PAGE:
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Senior year arrived and I realized that I had nothing to put on a college application. I had dedicated every spare moment of my life to learning the language. I hadn’t had the time to do anything else beyond studying the classes on my curriculum. School was my full-time job. But, I knew that if I wanted a chance at college, I had to show more than my ability to “study”. I made it a point to join as many clubs as I could so that I wouldn’t look like a total loser on those college applications. I enrolled in a couple of concurrent classes and even took AP Biology. Yes, I was going places, ha! 
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Then, I met with my counselor. I came out of that visit with a heavy heart. It turned out that you needed money, a lot of money to go to college. Money that we didn’t have. And the government couldn’t help with a grant or even loans, because of my “status”. It turns out that in order to live an American dream, you have to be “American” to enjoy the privilege of that dream. I went home and I cried; I cried out of anger and frustration. How come merit and hard work didn’t count? How come my grade point average and my dedication amounted to nothing in the eyes of an institution? It was a sobering moment. Those with barely a grade point average to “pass” classes were getting accepted and I wasn’t. 
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Then something wonderful happened. I met some wonderful individuals who knew the system, and they helped me out. One lady in particular, she saw my potential and decided to give me a shot. A shot in the amount of my first-year tuition! She believed in me and in what I could achieve. Not only did she teach me English and the awesome game of Scrabble, but she taught me that there are people out there willing to help you without wanting anything in return. Judith C. Protas, you made my entire academic career possible!!!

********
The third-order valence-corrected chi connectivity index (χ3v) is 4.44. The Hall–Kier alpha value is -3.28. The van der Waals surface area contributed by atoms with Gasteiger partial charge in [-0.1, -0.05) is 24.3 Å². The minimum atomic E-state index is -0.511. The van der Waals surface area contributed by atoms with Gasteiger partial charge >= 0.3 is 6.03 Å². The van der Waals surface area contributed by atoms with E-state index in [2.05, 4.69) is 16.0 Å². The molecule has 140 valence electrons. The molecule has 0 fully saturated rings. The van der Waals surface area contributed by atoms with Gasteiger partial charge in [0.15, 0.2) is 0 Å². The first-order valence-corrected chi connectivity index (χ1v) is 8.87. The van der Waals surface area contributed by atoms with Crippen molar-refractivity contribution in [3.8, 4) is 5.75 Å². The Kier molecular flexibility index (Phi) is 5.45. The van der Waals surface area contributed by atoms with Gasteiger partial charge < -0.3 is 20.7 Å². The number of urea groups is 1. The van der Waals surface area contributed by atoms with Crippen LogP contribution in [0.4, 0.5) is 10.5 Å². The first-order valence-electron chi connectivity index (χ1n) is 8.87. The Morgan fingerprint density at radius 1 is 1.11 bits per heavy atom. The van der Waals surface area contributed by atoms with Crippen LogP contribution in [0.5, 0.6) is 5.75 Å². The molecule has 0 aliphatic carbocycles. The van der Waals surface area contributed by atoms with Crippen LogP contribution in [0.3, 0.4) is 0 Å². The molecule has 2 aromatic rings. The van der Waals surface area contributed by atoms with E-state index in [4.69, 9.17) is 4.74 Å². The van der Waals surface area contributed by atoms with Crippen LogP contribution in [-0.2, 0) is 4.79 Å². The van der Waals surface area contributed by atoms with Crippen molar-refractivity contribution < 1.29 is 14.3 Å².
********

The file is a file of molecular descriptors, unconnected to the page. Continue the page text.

I put out my college applications, one to the most well-known community college, Baruch College, a business school. I took my SATs and I hoped for the best. I figured that if I couldn’t get into Baruch that I was already a shoo-in for Queensborough College due to my concurrent enrollment. Anticipation was high and I waited for my rejection/acceptance letters. I did it!!! I got into Baruch. My declared major: computer science. Yeah, you can laugh it up. I didn’t even have a computer at home! 
 
My college years were great. I loved academia! I loved learning new subjects and discovering new worlds. I became involved in clubs and even became an officer in the Golden Key National Honor Society (GK). The team of officers became my family; my advisor became my mentor. Together they made me realize that I had something to offer this world, beyond sewing blankets and delivering newspapers. I grew into a person who loved and thrived in “people settings”. Customer relations became my thing! Talking to students and mentoring students made my heart sing. Recruiting them into the society and celebrating with them their achievements gave me joy. In my junior year, I took an earth science class and I became enamored with the subject. The confidence that belonging to GK gave me, propelled me to find a school that offered a Geology major. It landed me at Utah State University (USU). 
 

 

 
I transferred as a senior and I became a super senior at USU. After I transferred, my advisor told me that although all of my credits transferred, in respect to the Geology major I was only a freshman. There was no way in hell I was going to start from scratch. I didn’t have the money, nor the time to start from scratch. Consequently, I switched to Business Information Systems (BIS).